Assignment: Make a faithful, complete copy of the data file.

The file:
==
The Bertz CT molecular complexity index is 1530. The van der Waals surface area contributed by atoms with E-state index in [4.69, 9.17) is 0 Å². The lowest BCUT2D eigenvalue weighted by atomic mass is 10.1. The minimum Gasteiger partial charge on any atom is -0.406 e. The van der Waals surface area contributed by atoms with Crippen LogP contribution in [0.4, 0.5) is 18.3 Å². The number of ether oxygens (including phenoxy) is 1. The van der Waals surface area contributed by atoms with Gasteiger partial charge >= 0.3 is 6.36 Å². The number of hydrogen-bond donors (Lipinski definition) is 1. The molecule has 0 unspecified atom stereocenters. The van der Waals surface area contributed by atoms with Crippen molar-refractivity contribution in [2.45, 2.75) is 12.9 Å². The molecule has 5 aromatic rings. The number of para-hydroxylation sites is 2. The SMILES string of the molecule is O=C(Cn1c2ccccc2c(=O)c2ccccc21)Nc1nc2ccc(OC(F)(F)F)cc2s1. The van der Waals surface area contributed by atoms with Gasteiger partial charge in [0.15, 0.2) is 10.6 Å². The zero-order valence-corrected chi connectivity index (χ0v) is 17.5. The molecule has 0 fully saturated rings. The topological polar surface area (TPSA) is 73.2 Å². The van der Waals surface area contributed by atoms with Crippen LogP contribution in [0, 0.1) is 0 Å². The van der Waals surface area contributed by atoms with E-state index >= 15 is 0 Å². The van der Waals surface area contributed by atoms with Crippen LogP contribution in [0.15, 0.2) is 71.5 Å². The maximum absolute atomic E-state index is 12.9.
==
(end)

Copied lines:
The Bertz CT molecular complexity index is 1530. The van der Waals surface area contributed by atoms with E-state index in [4.69, 9.17) is 0 Å². The lowest BCUT2D eigenvalue weighted by atomic mass is 10.1. The minimum Gasteiger partial charge on any atom is -0.406 e. The van der Waals surface area contributed by atoms with Crippen LogP contribution in [0.4, 0.5) is 18.3 Å². The number of ether oxygens (including phenoxy) is 1. The van der Waals surface area contributed by atoms with Gasteiger partial charge >= 0.3 is 6.36 Å². The number of hydrogen-bond donors (Lipinski definition) is 1. The molecule has 0 unspecified atom stereocenters. The van der Waals surface area contributed by atoms with Crippen molar-refractivity contribution in [2.45, 2.75) is 12.9 Å². The molecule has 5 aromatic rings. The number of para-hydroxylation sites is 2. The SMILES string of the molecule is O=C(Cn1c2ccccc2c(=O)c2ccccc21)Nc1nc2ccc(OC(F)(F)F)cc2s1. The van der Waals surface area contributed by atoms with Gasteiger partial charge in [0.15, 0.2) is 10.6 Å². The zero-order valence-corrected chi connectivity index (χ0v) is 17.5. The molecule has 0 fully saturated rings. The topological polar surface area (TPSA) is 73.2 Å². The van der Waals surface area contributed by atoms with Crippen LogP contribution in [0, 0.1) is 0 Å². The van der Waals surface area contributed by atoms with E-state index >= 15 is 0 Å². The van der Waals surface area contributed by atoms with Crippen LogP contribution in [0.15, 0.2) is 71.5 Å². The maximum absolute atomic E-state index is 12.9.